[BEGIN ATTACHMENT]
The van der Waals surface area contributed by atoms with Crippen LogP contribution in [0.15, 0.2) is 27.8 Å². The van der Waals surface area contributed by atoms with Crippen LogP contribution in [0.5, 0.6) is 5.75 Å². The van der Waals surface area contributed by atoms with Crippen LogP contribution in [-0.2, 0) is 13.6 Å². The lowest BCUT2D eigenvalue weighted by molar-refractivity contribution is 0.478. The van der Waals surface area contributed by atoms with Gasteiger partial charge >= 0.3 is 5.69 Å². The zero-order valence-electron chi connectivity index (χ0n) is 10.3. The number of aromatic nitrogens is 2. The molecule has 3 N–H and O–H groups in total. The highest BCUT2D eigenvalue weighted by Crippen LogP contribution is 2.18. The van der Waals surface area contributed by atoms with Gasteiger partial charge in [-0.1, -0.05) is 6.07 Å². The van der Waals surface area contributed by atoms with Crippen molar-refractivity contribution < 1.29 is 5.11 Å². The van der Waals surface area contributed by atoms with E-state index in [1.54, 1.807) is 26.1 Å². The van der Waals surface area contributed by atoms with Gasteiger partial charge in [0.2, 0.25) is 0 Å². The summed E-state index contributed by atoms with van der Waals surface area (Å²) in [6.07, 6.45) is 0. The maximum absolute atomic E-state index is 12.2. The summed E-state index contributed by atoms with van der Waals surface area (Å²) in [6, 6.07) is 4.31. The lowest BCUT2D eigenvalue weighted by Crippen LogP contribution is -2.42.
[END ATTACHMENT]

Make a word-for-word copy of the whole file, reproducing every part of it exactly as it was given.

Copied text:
The van der Waals surface area contributed by atoms with Crippen LogP contribution in [0.15, 0.2) is 27.8 Å². The van der Waals surface area contributed by atoms with Crippen LogP contribution in [0.5, 0.6) is 5.75 Å². The van der Waals surface area contributed by atoms with Crippen LogP contribution in [-0.2, 0) is 13.6 Å². The lowest BCUT2D eigenvalue weighted by molar-refractivity contribution is 0.478. The van der Waals surface area contributed by atoms with Gasteiger partial charge >= 0.3 is 5.69 Å². The zero-order valence-electron chi connectivity index (χ0n) is 10.3. The number of aromatic nitrogens is 2. The molecule has 3 N–H and O–H groups in total. The highest BCUT2D eigenvalue weighted by Crippen LogP contribution is 2.18. The van der Waals surface area contributed by atoms with Gasteiger partial charge in [-0.1, -0.05) is 6.07 Å². The van der Waals surface area contributed by atoms with Crippen molar-refractivity contribution < 1.29 is 5.11 Å². The van der Waals surface area contributed by atoms with E-state index in [1.54, 1.807) is 26.1 Å². The van der Waals surface area contributed by atoms with Gasteiger partial charge in [0.2, 0.25) is 0 Å². The summed E-state index contributed by atoms with van der Waals surface area (Å²) in [6.07, 6.45) is 0. The maximum absolute atomic E-state index is 12.2. The summed E-state index contributed by atoms with van der Waals surface area (Å²) in [6, 6.07) is 4.31. The lowest BCUT2D eigenvalue weighted by Crippen LogP contribution is -2.42.